System Burn In
nikolas.britton at gmail.com
Wed Mar 1 11:18:32 PST 2006
On 2/28/06, Nikolas Britton <nikolas.britton at gmail.com> wrote:
> On 2/28/06, Don O'Neil <don at lizardhill.com> wrote:
> > What is the best way to 'burn in' or 'stress test' a new system w/ FreeBSD?
> > I'd like to stress test the CPU, Memory, Disk, etc.. To make sure the
> > hardware is 100% good before putting it in production.
> Maybe try http://www.holm.cc/stress/ but this would be like
> forkbombing. If the system locks it may be a kernel problem, not be a
> hardware problem.
> Check out UBCD, just type it into google.
I did not have alot of time on hand the first time I posted this so
let me go over it again.
The main problem that Kris and I pointed out with using kernel
regression testing tools is that by design the software is trying to
crash the kernel. This is not so great when your testing for hardware
Solid state electronics will fail predictively and it will often be a
complete failure in such a way that the system won't boot, you have
POST errors, or a card or peripheral device just won't function
correctly. This type of problem is test for before it leaves the
factory. If you had such a problem it would become apparent in
preliminary testing. If you can install FreeBSD and successfully
complete a make buildworld session I'll put money down that you don't
have this type of problem.
This leaves four things to test for: memory, PSU, overheating, and
Overheating (and PSU): In a controlled environment overheating
problems are predictable and can be directly measured. The primary
goal is to get all heat producing componets at maximum output all at
the same time and then use a DMM with a thermocouple to proble all the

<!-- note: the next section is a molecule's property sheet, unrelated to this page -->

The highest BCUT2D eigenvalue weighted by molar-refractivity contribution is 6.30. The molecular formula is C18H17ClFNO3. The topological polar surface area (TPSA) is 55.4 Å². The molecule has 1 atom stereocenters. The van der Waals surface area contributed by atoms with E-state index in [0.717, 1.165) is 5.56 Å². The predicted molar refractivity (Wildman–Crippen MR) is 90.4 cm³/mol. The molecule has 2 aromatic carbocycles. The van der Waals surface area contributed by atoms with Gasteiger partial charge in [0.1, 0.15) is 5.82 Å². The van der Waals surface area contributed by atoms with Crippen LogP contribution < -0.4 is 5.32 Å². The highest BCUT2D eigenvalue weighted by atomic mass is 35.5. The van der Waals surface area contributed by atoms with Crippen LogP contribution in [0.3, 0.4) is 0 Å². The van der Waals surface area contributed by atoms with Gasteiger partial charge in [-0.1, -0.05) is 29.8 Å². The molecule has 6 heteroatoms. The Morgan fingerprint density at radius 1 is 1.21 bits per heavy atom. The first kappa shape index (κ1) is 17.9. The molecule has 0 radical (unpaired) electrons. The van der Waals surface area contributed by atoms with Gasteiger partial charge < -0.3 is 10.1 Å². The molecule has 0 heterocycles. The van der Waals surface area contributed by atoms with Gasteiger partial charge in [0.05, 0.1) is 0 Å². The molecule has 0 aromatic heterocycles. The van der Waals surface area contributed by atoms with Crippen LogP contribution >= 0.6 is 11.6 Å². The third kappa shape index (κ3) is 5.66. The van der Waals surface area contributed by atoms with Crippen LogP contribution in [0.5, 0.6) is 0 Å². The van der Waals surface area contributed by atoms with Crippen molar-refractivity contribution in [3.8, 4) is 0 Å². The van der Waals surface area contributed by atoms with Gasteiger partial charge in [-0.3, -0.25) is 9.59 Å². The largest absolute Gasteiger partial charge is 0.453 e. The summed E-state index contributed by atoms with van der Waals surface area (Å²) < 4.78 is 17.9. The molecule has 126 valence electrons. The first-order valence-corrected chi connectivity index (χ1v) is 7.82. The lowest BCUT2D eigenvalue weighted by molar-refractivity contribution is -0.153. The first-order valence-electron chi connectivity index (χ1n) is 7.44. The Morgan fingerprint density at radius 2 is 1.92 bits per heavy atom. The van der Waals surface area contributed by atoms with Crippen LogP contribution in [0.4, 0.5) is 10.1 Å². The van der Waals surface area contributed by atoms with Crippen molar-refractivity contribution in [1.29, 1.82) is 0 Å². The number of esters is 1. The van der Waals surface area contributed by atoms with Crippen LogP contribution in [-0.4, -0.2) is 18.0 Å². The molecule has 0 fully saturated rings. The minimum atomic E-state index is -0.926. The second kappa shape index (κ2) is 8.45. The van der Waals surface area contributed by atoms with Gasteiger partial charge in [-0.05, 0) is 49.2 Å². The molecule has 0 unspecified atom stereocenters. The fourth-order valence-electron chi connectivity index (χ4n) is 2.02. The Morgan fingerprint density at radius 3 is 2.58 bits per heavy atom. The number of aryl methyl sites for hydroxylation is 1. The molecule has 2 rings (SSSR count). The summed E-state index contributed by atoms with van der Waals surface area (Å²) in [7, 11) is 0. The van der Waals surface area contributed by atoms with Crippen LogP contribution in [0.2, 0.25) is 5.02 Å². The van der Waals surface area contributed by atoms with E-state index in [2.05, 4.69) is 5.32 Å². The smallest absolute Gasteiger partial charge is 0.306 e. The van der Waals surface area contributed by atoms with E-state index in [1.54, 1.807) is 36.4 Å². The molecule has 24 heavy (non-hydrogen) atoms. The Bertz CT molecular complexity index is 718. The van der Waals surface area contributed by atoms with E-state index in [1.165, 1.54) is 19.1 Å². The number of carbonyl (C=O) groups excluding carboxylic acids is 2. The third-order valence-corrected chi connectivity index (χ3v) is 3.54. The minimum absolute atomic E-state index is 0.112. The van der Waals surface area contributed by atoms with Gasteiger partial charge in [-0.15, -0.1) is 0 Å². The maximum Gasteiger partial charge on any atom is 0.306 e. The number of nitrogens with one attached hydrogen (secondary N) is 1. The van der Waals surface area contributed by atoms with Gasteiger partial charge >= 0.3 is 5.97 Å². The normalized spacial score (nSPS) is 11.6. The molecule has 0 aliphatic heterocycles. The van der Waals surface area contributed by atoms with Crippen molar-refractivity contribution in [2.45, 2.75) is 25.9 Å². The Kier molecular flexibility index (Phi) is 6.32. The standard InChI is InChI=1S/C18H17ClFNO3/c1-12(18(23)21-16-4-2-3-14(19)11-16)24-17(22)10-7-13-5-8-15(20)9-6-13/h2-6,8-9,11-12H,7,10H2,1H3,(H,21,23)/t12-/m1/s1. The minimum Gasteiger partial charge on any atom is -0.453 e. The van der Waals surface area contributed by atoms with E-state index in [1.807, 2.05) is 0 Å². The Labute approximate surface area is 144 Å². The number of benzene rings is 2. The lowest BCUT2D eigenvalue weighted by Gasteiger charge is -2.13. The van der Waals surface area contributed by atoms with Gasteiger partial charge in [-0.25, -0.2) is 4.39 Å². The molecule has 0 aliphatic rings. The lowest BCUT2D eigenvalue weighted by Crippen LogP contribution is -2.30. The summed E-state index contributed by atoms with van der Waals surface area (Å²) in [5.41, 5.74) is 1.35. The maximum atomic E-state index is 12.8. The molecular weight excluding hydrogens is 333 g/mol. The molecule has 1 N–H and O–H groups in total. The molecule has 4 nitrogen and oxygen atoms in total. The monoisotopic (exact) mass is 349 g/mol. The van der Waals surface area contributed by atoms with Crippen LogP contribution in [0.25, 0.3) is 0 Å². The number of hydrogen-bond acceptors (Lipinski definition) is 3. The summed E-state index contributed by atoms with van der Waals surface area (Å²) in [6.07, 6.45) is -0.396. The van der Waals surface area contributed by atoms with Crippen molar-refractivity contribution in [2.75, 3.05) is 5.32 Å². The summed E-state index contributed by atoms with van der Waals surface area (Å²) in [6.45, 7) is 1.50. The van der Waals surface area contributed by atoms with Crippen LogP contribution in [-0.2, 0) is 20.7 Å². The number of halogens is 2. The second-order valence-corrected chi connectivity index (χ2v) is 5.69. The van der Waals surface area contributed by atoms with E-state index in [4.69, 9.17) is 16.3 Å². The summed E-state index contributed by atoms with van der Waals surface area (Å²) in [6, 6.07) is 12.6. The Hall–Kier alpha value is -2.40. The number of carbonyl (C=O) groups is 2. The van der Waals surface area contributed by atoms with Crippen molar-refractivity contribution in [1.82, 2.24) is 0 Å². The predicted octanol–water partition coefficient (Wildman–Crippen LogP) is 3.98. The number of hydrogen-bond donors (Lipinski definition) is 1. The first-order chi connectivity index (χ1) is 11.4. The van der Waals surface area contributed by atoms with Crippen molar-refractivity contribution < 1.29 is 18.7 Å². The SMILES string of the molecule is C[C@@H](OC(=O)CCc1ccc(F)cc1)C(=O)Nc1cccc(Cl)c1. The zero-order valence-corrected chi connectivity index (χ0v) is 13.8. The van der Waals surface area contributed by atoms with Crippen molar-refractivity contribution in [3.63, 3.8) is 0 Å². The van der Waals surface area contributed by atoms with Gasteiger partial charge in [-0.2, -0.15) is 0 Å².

hot spots. a "make -j4 buildworld" session will stress the CPU,
Chipset, and RAM but it won't stress the disk drives or the video card
GPUs, I don't know how to stress the GPUs (If your you using them for
vector computation). If you have a RAID array you will also need to
find a method to stress this because an 8 disk array can easily
produce just as much heat as the CPU, if not more.
RAM failures: problems with memory are random events. The only sure
fire way to test ram modules without doubt is a hardware based ram
testing device but if you get random buildword failures (use Kris's
-j(N) to maxout main memory) it's a good bet that you have a bad ram
PSU Problems: Like ram failures PSU failures are (semi-)random events
and it's often difficult to tell which problem you have because they
can both produce the same symptoms. <rant> Never skimp on a PSU!... I
just can't understand why people would skimp on the most important
part of a computer, without this device you have no computer and with
a crappy one you have a crappy computer. Always buy the best and
overspec it! </rant> Doing the thermal testing (above) will also
stress the PSU. If you have random reboots when thermal testing and
your system is not overheating you may have a PSU problem.
Mechanical failures (disk problems): Disk problems often have a
bathtub curve failure rate. If a disk has not failed in the first
month of use and you protect it from overheating and G-force damage
their is a high probability that the drive will hit and surpass it's
MTBF estimate. I stress test all my drive using MHDD32. It has a
simple feature that will perform random seek access tests on the disk
till hell freezes over, or the drive fails. I often just connect the
drive, run the test, and let it do it's thing for a few days. After
this is done I run a complete functional diagnostic test on the drive
and pop it into the computer if it passes. It's also useful for
producing random wear patterns on disks earmarked for RAID arrays.
 Use something like iozone, in ports: benchmarks/iozone,
 You can find the MHDD32 utility on the Ultimate Boot CD (UBCD).
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